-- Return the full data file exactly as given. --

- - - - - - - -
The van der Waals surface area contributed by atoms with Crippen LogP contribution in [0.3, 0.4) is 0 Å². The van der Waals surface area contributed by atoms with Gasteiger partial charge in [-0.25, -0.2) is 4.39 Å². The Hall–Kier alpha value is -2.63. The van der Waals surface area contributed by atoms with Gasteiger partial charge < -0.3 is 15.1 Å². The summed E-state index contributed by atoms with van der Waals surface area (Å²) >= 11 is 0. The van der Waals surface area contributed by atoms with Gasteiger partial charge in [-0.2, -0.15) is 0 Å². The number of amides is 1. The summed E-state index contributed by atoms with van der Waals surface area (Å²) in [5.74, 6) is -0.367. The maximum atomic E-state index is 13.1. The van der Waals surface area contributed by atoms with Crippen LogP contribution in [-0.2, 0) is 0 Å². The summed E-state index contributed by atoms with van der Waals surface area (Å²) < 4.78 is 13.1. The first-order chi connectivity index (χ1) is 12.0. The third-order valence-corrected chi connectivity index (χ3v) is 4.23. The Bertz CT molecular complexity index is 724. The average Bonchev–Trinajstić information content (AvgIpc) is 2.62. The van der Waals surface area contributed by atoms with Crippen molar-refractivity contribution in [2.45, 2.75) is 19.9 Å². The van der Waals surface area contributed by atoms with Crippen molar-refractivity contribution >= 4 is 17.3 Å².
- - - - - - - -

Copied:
The van der Waals surface area contributed by atoms with Crippen LogP contribution in [0.3, 0.4) is 0 Å². The van der Waals surface area contributed by atoms with Gasteiger partial charge in [-0.25, -0.2) is 4.39 Å². The Hall–Kier alpha value is -2.63. The van der Waals surface area contributed by atoms with Gasteiger partial charge < -0.3 is 15.1 Å². The summed E-state index contributed by atoms with van der Waals surface area (Å²) >= 11 is 0. The van der Waals surface area contributed by atoms with Gasteiger partial charge in [-0.2, -0.15) is 0 Å². The number of amides is 1. The summed E-state index contributed by atoms with van der Waals surface area (Å²) in [5.74, 6) is -0.367. The maximum atomic E-state index is 13.1. The van der Waals surface area contributed by atoms with Crippen LogP contribution in [-0.2, 0) is 0 Å². The summed E-state index contributed by atoms with van der Waals surface area (Å²) < 4.78 is 13.1. The first-order chi connectivity index (χ1) is 12.0. The third-order valence-corrected chi connectivity index (χ3v) is 4.23. The Bertz CT molecular complexity index is 724. The average Bonchev–Trinajstić information content (AvgIpc) is 2.62. The van der Waals surface area contributed by atoms with Crippen molar-refractivity contribution in [2.45, 2.75) is 19.9 Å². The van der Waals surface area contributed by atoms with Crippen molar-refractivity contribution >= 4 is 17.3 Å².